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Old 12-18-2011, 05:37 AM   #1
markclewis1
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Default Help with Re-Bottling Questions

I have a Russian Imperial Stout that I bottled in bombers. The beer turned out incredibly nice and I want to enter it in a local competition. To do so, I have to provide the beer in 2-3 twelve ounce bottles.

So, looking for advice on the best way to transfer the beer from 2 bombers to twelve ounce bottles. Should I just pop the bottles and slow pour them through a funnel to the twelves? Should I stir them before doing so? Should I add a small amount of priming sugar to the twelves?

What is the best way to 'Re-Bottle' a beer and mostly maintain its properties: flavor, carbonation, etc.?

Thank you!



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Old 12-18-2011, 09:29 AM   #2
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I really doubt it. Not only will you loose all of the Co2, but you will expose the beer to oxygen. Pouring would absolutely add oxygen. Maybe you can rack from one bottle to the other with the tube at the very bottom of the second bottle, but you will still be out of carbonation and exposed to oxygen.



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Old 12-18-2011, 10:56 AM   #3
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Drink this beer, and enter another competition when you have enough beers.

When you enter a contest, you want to be entering the beer in the best state possible. There's really no easy way to move beer from one bottle to another that wouldn't perhaps risk oxydation.

There will be other contests, and other beers to enter. And if you want to enter this recipe, then brew it again in time for the next contest.

And in the future, for every batch you bottle, bottle at least a sixer in plain, unmarked 12 ouncers, and set it aside, JUST for contests. that way come contest time you will have bottles that you can enter, without having to worry about stuff like this.

We get threads like this all the time, and I don't get why folks would even consider messing with something like this....The point of a contest is to enter your beer in it's best condition possible. Not to do something that could oxydize or infect your beer, just in the hopes that it will turn out "ok."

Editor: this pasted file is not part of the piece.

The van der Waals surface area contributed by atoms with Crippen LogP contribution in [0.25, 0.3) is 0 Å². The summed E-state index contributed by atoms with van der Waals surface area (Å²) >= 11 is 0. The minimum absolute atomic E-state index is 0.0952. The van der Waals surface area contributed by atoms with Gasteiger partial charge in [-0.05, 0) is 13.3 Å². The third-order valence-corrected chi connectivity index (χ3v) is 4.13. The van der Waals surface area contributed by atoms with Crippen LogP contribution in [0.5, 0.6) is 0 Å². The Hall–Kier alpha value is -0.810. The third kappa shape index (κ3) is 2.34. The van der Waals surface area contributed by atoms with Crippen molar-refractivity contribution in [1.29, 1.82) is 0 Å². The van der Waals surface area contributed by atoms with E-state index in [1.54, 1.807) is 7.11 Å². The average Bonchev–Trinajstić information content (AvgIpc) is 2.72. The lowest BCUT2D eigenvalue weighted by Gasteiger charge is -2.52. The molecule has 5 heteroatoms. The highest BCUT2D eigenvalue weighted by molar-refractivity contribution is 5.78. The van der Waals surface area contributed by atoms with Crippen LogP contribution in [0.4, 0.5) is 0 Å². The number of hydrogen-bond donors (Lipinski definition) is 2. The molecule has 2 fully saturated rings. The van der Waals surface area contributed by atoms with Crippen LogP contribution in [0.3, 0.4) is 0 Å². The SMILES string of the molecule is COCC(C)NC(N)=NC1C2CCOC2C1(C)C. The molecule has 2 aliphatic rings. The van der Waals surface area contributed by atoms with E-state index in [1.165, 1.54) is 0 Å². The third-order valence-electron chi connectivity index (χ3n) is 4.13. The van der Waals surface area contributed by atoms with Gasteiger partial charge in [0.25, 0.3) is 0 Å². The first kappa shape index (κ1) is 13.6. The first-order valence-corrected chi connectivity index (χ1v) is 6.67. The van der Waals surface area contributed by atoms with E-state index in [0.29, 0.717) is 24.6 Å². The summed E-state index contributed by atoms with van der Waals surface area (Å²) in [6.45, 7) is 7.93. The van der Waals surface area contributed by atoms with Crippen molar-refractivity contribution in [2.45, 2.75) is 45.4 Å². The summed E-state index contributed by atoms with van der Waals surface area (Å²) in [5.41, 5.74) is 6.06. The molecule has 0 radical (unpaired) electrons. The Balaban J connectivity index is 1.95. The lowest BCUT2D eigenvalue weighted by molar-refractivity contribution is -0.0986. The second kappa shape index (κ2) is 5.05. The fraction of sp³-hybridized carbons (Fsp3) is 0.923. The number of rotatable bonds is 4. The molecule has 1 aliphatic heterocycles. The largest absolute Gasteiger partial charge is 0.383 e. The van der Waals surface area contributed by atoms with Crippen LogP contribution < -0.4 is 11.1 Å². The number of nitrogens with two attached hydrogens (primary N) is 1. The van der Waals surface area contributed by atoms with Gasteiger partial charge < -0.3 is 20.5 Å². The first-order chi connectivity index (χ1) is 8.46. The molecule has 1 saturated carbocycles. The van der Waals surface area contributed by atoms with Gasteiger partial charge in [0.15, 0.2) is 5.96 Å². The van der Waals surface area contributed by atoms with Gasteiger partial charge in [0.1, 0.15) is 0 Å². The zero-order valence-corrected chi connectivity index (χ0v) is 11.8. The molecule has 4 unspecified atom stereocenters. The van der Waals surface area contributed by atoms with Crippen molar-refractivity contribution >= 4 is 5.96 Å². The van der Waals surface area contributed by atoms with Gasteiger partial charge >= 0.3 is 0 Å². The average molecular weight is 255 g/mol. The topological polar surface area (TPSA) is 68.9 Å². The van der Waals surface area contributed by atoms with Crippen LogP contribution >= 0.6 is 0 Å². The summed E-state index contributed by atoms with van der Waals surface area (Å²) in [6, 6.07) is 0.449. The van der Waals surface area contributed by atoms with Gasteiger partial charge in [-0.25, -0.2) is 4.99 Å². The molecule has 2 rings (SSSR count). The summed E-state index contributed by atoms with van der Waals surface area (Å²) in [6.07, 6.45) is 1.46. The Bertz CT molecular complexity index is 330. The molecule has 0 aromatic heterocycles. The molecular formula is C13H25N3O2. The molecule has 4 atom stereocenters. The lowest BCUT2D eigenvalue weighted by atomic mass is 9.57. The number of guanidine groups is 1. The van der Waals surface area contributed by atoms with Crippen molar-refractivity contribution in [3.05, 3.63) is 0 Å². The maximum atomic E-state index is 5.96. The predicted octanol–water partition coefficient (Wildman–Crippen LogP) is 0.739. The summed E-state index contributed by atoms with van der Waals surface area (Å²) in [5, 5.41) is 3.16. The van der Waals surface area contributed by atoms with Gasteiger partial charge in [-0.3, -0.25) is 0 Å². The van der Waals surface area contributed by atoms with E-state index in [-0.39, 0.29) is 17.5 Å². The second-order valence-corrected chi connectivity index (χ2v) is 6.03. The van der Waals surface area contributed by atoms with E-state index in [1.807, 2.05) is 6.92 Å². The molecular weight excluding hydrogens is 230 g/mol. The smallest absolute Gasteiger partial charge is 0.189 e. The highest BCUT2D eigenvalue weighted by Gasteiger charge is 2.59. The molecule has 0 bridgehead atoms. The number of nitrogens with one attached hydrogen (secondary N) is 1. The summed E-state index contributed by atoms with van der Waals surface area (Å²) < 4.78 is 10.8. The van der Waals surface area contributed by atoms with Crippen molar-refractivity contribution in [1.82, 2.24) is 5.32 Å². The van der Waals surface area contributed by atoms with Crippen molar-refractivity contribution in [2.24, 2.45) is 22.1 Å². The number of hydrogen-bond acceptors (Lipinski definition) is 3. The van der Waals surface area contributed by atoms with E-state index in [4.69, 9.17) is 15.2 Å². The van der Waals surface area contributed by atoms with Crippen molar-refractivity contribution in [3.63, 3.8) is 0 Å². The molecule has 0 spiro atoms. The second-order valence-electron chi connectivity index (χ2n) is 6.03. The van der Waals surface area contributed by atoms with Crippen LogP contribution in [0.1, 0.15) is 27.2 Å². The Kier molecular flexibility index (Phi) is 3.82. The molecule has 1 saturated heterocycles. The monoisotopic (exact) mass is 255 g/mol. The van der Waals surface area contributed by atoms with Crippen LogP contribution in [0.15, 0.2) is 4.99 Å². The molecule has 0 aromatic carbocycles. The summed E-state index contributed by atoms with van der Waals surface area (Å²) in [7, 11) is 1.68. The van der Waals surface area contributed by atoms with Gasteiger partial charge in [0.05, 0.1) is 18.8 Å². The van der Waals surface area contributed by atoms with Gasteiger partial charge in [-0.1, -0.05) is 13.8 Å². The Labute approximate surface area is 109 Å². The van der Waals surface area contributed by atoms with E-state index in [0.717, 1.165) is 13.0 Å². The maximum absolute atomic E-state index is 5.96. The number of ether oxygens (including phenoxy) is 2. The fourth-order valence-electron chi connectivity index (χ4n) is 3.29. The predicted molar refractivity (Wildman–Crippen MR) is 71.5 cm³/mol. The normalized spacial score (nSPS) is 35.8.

The point of entering contests is to be judged by experts and experts can and will pick up any flaws in your beer.

So really, you don't want to do something that could render your beer in less than stellar or pristine conditions.

There are a million contests, and most of them are on an annual basis...this won't be the only contest, nor will it be the only batch of beer you make...

It's funny. this is the only hobby I have come across where people would try something like this before submitting their heart and soul to a panel of judges.......I mean you don't hear a painter say, "I want to enter my canvas in a contest, the rules say it can be no bigger than 8 x 10, mine's 9 x 12, so I guess I need to get out an exacto blade and cut my painting down to size.

Talk about cutting corners.

If it ain't gonna be perfect, then don't bother......Don't try to compromise...you would be surprised at what the judges can pick up on.

There will be plenty more in your brewing career.

Besides most bjcp contests allow to enter 22 ouncers as well as pints. Double check the rules and enter what you have if you insist.